i only have a few at the mo due to space considerations but if and when i have more space i will be collecting mints again as they are both useful and interesting.

thanks for all the info Smile

mint in till pot bound but looking happy enough on the plot - bed 4 is dug and planted with parsnips and radishes - and i have planted courgette seeds into pots t o transplant next month (hopefully)

i cleared out the shed and cleaned it up today - covered a few gaps on the inside of the shed before my son silicones it and it gets some paint in nect few weeks

my son and i have cleared a lot of the overgrown grass around some fruit bushes and rhubarb -and found what looks like a makeshift animal hutch buried in the long grass - am thinking about how i could adapt it to put over smallish plants that need protecting from birds - creative i am not :/

bed 5 has been started - and i took most of my tomato plants to allotment today to start hardening off - hopefully i can get them in the ground soon

...and about stones - i have several thousand - including a big pink laundry basket half full of them that i have inherited from the previous guy - just trying to have a think about what to do with them !!! any ideas? other than my idea of a bed in the corner with a border of about 10cm x 15cm deep for my wild flower seeds i have between the several sedum plants that i have ??

as heaps they do provide homes for the slimey hoard but trampled in they are good for paths and help reduce mud issues in the wet season

we had a chat about using a hole full of heat sink material ,a pv panel and a pooter fan for temp buffering in a green house.iirc broken glass was mentioned but stones would work.i dont recall if anyone tried it yet.

d pack - if i understand correctly - it can be trodden in as flooring for greenhouse or for paths instead of the grass paths i have atm between beds?

re the mint - i have been thinking of a rectangle plastic window box sunk into soil with mint in (maybe within a herb bed or border) - giving it some growing room but still containing the growth
Mistress Rose

Thanks for the info on growing mint Dpack. It could well be that the soil isn't rich or heavy enough. It used to grow really well where I lived as a child, but that was on clay.

Stones are good for paths, but depending on the soil, they could sink and move outwards so you end up digging them up again. Dick Strawbridge tried the broken glass method of heat storage in his greenhouse in 'It isn't easy being green', but not heard of anyone using stones. It should work in the same way I should think.

so far it's been a really productive week - especially as I am able to work from home for the next few weeks and have booked leave for the next 2 weeks from my weekend job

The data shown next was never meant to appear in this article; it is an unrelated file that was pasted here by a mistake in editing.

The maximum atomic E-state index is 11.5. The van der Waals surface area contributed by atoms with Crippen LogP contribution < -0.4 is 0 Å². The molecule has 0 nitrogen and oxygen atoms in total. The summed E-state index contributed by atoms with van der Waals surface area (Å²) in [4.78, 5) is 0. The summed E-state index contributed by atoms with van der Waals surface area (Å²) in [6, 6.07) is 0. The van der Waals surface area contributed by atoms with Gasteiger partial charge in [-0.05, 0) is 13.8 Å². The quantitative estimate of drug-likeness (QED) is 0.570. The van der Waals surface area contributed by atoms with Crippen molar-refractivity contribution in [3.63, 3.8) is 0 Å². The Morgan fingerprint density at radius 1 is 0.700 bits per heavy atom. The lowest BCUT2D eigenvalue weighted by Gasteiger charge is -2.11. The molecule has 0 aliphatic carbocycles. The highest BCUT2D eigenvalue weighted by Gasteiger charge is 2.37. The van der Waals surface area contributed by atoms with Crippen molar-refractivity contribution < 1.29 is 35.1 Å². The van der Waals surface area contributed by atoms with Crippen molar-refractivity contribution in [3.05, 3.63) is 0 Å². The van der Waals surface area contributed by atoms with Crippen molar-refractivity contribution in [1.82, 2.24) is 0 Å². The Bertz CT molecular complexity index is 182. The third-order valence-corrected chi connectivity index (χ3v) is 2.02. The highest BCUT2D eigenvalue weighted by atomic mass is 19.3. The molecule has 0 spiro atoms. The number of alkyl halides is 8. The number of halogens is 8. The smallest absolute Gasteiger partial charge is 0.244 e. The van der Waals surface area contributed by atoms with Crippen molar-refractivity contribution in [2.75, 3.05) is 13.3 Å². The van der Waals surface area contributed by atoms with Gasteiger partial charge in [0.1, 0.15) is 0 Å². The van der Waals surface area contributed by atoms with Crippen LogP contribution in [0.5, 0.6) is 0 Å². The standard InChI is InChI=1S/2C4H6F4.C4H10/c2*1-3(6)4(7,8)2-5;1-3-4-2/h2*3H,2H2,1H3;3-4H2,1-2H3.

i have built 3 compost bins and finished bed 5 - it is a wide bed but decided to follow where previous tenant had left black plastic for a couple of years so it was mainly very soft and weed free - however it had loads of stonmes and some glass in it - planted out tomatoes in it - and ended up with loads from 2 other allotmenters - the man who gave me his his spare wheelbarrow came over - took a look at my tomato plants nad said 'well - they don't look very healthy!!' Sad - and came back later with 3 plants for me...not to be outdone - another great man who has been huge in practical help and encouragement came over the next day with 11 tomato plants - and they look the healthiest of the lot - so i have 21 in the ground and about 17 still in pots!! WHeelbarrow man - when i returned his pots and bucket to him yesterday showed me his lettuce - pulled some out and plonked them in my bare hands - with nowhere to put them I have placed them inbetween the tomatoes and will hope for the best.

bed 6 has been started and i did a load of pulling up grass at the top end of the plot by the shed - i think that i have done half the area now Smile

on sunday my grandkids are coming over and we are going to build a scarecrow Smile

lettuce are compatible with toms.

composting is addictive but for feeding a mixture tub works wonders

get a 50 gallon barrel,add stuff add water let it ferment ,dilute as required for feeding plants

good stuff includes ;nettles,comfrey,rats,chicken manure,pigs heads,nasty perennial weed roots,farmyard manure(pig is ace)a few wood ashes now and again and many other similar things.

tis rather smelly but it makes stunning plant food and compost heap accelerant and uses stuff that would be horrid or wasted in a compost heap,a lid helps but it is best kept at the far end of the plot Laughing

once it is very active a good mixture tub will eat almost anything organic including bones

if you tip it out after a year or two keep some sludge as a starter for the next fill and use the sludge under things like pumpkins, cucumbers, melons.rhubarb and fruit bushes/trees

I have had the plots almost 2 months now Smile and all is going well